Is the artist going to make a killing? No! Hell no, because this isn’t the day and age for that. This all affects the age old “who’s the next Metallica” conversation, and the fact is that unless you’re an existing rock star who made their bones in the 80s, labels just don’t have that much money to spend on you. Especially in our world, nobody’s going to be a new millionaire. Generally, I feel that the philosophy should be to allow people to hear your music, and leave the door open to support you. If you’ve got real fans, they will.
As someone who trawled Bandcamp for new artists for fun way before I ever did it for Amplified, I’ll gladly drop $6 or whatever on some unsigned Russian one man band or whoever, just because I streamed his record and had faith in the artist. The way I work on this stuff obviously doesn’t apply to everyone, but it’s a hard topic to really nail down, and there’s no one right answer. I’m just one dude, but if any small or unsigned band asks me what they should be doing, my first answer is to put your damn record on Spotify. Offer as many options as you can for people to hear your art, first and foremost, and don’t give them any excuse to not listen to it. If your Bandcamp page requires you to buy and offers no chance to stream, you are actively denying yourself fans in 2014.
Chris: I completely understand why an artist with Taylor Swift’s level of exposure would pull their back catalog from Spotify. In a genre like pop, where only the most current songs get exposure, it’s important for her sales numbers that fans aren’t going back and listening to her older songs with nostalgia. However, for the artists in virtually every other genre, not being on Spotify is wasting a potential revenue stream and preventing listeners from being exposed to you. Having your songs appear on a randomly generated Spotify playlist essentially guarantees new listeners in a way that almost no other media source can. And while the payout is certainly less optimal than what artists would get from CD sales, it still remains a better option than having your music stolen. Furthermore, exposure through Spotify can lead new listeners to contributing to a band’s livelihood through other means like live shows and merchandise. With all of these benefits, most artists can’t afford not to be on Spotify. And until the music industry evolves into a model whereby fans can pay artists directly for the music they consume, without having a label or distributor as a go-between, getting paid a small amount through Spotify is much more attractive than losing money entirely to piracy.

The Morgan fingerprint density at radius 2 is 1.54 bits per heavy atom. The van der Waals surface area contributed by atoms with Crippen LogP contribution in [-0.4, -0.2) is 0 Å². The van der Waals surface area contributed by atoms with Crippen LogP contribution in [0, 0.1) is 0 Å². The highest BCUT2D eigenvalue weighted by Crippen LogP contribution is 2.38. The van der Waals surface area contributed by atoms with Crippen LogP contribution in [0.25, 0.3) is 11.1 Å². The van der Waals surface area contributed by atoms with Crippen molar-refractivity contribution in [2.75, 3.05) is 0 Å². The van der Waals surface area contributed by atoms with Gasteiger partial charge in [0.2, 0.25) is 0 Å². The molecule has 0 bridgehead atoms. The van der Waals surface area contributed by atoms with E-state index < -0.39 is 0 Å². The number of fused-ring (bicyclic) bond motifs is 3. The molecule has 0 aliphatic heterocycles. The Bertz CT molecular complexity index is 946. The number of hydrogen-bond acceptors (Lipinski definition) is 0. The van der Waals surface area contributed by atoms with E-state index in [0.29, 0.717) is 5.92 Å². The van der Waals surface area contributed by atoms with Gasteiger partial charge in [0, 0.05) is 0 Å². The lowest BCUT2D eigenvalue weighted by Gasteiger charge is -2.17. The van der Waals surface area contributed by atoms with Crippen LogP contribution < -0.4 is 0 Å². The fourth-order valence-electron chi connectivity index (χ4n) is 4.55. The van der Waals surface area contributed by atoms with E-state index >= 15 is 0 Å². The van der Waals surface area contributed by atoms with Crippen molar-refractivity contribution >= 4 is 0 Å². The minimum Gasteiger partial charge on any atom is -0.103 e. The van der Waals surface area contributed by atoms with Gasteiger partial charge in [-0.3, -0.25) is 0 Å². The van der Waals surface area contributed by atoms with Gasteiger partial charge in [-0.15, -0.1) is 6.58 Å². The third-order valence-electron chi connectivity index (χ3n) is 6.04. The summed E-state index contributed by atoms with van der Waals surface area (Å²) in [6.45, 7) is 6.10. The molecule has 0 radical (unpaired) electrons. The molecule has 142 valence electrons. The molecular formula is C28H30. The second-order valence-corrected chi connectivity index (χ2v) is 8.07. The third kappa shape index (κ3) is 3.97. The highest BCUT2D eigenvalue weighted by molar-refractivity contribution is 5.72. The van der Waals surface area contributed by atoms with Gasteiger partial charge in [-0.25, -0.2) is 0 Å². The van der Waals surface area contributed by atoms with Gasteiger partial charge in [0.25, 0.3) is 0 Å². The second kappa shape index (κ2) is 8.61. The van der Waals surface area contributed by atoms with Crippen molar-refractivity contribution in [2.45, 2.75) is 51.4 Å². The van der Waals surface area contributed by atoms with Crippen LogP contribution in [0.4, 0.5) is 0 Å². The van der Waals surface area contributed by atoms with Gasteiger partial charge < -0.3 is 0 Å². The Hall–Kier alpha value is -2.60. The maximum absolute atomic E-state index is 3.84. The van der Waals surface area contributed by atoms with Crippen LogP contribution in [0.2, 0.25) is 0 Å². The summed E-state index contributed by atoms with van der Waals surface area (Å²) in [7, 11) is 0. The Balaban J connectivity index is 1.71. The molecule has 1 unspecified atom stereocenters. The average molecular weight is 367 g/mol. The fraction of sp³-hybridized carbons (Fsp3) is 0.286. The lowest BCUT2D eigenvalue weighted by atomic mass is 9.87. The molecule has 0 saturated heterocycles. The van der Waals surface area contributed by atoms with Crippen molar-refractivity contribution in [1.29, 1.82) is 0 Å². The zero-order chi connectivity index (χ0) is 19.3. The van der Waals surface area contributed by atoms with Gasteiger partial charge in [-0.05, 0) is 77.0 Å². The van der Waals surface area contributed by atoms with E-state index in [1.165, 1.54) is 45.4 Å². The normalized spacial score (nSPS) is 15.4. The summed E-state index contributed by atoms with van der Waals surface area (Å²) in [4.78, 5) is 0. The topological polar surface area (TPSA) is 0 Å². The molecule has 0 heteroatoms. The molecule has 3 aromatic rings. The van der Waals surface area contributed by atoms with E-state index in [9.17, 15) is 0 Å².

Zach: First off, I really have a hard time believing that Taylor Swift’s sales would’ve been hindered by her music being available on Spotify. As sluggish as album sales in general have been this year, Swift’s new record was pretty much destined to sell millions in its first week, and those who really didn’t want to buy the album before hearing it could easily turn to YouTube or even (*gasp*) illegally download it. In fact, I’d almost argue that most would’ve turned to YouTube to hear “Shake It Off” before heading to Spotify anyway.
But the point we all seem to agree on is that not everybody is as powerful as Taylor Swift. Hell, even Coldplay (one of the most popular “rock” bands today) had a modest first week sales for their new album this year (well, modest compared to their past albums) despite not being on Spotify. The truth of the matter is that services like Spotify are nice ways for listeners to test music out before potentially purchasing said music (or deciding to purchase tickets or merchandise), while also giving artists a little revenue in exchange for the sampling. Is it said that said revenue is pathetically low? Absolutely. Is it better than nothing? Absolutely, and unfortunately thanks to illegal downloading, we’re stuck in the “better than nothing” phase (a phrase the music industry would never dare say in 2000 but is now forced to live with).